- Bill Cosby - Castor declined to prosecute Cosby for sexual assault in 2005 after he found "insufficient, credible and admissible evidence exists upon which any charge against Mr. Cosby could be sustained beyond a reasonable doubt."  In November, 2014 and through the November 2015 election, Castor's decision was heavily criticized, especially when other women came forward to accuse Cosby. Castor, however, correctly assessed that none of these women known to him at the time would have been allowed to testify, making them legally irrelevant to the question of whether Castor should have arrested Cosby. A judge in 2017 confirmed the correctness of Castor's legal analysis. On December 30, 2015, with the statute of limitations about to expire, Cosby was charged with felony sexual assault. At a preliminary hearing on February 2, 2016, Castor testified that he made a promise to never prosecute Cosby for the incident, but Judge Steven T. O'Neill (whom Castor had defeated to become district attorney in 1999 in a bitterly fought intra-party contest) ruled that the promise was not legally binding on the current district attorney, and ordered that the criminal case to proceed.
- Dillon Cossey - Planned a Columbine-style attack on a local high school. Cossey was convicted in juvenile court.
- John Eichinger - The most prolific arrested serial killer documented in Montgomery County history. Eichinger murdered three young women and a small child. Two of the women had rejected his sexual advances and the other woman and child were witnesses. Eichinger received three death sentences and one sentence of life in prison. The case formed the basis for the production of a demo video for a proposed television show based on Castor's career called "Probable Cause," written and produced in 2007 by then Times Herald reporter Keith Phucas in Norristown, Pennsylvania.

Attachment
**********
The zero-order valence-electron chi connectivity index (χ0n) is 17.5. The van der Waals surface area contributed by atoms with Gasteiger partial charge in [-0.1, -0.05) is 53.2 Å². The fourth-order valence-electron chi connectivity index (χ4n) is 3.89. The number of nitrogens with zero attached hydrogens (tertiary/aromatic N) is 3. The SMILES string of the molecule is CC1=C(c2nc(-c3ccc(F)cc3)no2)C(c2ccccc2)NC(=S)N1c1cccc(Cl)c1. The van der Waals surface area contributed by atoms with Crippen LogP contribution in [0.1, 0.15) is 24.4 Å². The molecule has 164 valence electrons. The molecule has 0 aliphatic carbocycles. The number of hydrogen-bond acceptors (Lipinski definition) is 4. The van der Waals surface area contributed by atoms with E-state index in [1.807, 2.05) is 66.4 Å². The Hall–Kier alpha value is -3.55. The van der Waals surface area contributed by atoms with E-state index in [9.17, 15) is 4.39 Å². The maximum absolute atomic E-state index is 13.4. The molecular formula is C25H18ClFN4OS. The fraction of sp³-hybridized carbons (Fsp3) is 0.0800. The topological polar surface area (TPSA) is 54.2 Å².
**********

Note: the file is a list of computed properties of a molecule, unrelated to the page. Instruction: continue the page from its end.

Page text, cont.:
- Caleb Fairley - Fairley sexually assaulted and murdered a mother and her child in his parents' shop, earning a double life sentence. The case was the first time DNA evidence was used to convict a killer in Montgomery County. The Fairley case formed the basis for the book Vampire Trap by Katherine Ramsland. Castor is featured on the episode of Forensic Files ("Shopping Spree") devoted to the case.
- Bruce Godschalk - Godschalk was convicted of rape in 1987 (before Castor was elected) was freed in 2002 after DNA tests cast doubt on his guilt. Castor, who was under no legal obligation, originally would not offer DNA testing. Godschalk filed a lawsuit against the county which was settled for approximately $1 million though Castor was dismissed as a defendant. In 2009, the United States Supreme Court ruled in a similar case that Castor's interpretation of the law relating to DNA testing was correct after all.
- Craig Rabinowitz - Rabinowitz murdered his wife for the life insurance money to pay debts arising from a pyramid scheme, and to leave him free to pursue his obsession with a stripper. The case was front-page news for months and became the subject of multiple television programs and a book by Ken Englade called Everybody's Best Friend. He pleaded guilty to first degree murder and is serving a life sentence.
- Rafael Robb - Robb, a University of Pennsylvania professor of Game Theory, was accused of murdering his wife in a rage. Pleaded guilty to voluntary manslaughter and was sentenced to 5–10 years in prison, a sentence many believe was too lenient, with Castor arguing for a 20-year prison term.  The case is the subject of a book entitled Cruel Games by Rose Ciotta that details Robb's efforts to use his professional training in creating predetermined outcomes by a series of false clues (i.e., "Game Theory") to pit himself against professional homicide investigators led by Castor. Castor uttered the oft-quoted line "Professor Robb may be smarter than us, but he still is an amateur killer and we are professional catchers of killers."[not in citation given]
- Guy Sileo - Sileo murdered his business partner in the General Wayne Inn, serving a life sentence for first degree murder. A highly circumstantial case, the "General Wayne Inn murder" has been the subject of numerous television portrayals.
Attorney General race
Castor ran for the GOP nomination for Pennsylvania Attorney General in 2004 against Republican Tom Corbett. Furious that he had lost endorsements of the southeastern GOP chairmen, Castor attacked Corbett and the county chairmen with allegations of backroom deals with Bob Asher, the state's national GOP committeeman. Castor and Asher had feuded for several years due to Asher's prior felony convictions for perjury, bribery, racketeering, and conspiracy in 1986 in the context of a political corruption scandal which also involved the State Treasurer, R. Budd Dwyer, leading to Dwyer's committing suicide at a press conference before his sentencing. Asher had been state GOP Chair during the scandal and was convicted for participating in the bribery of Dwyer. Asher's criminal past, connected to a political bribery scheme while he was the Rubublican state chair, became a subject of the campaign for the state's top law enforcement post.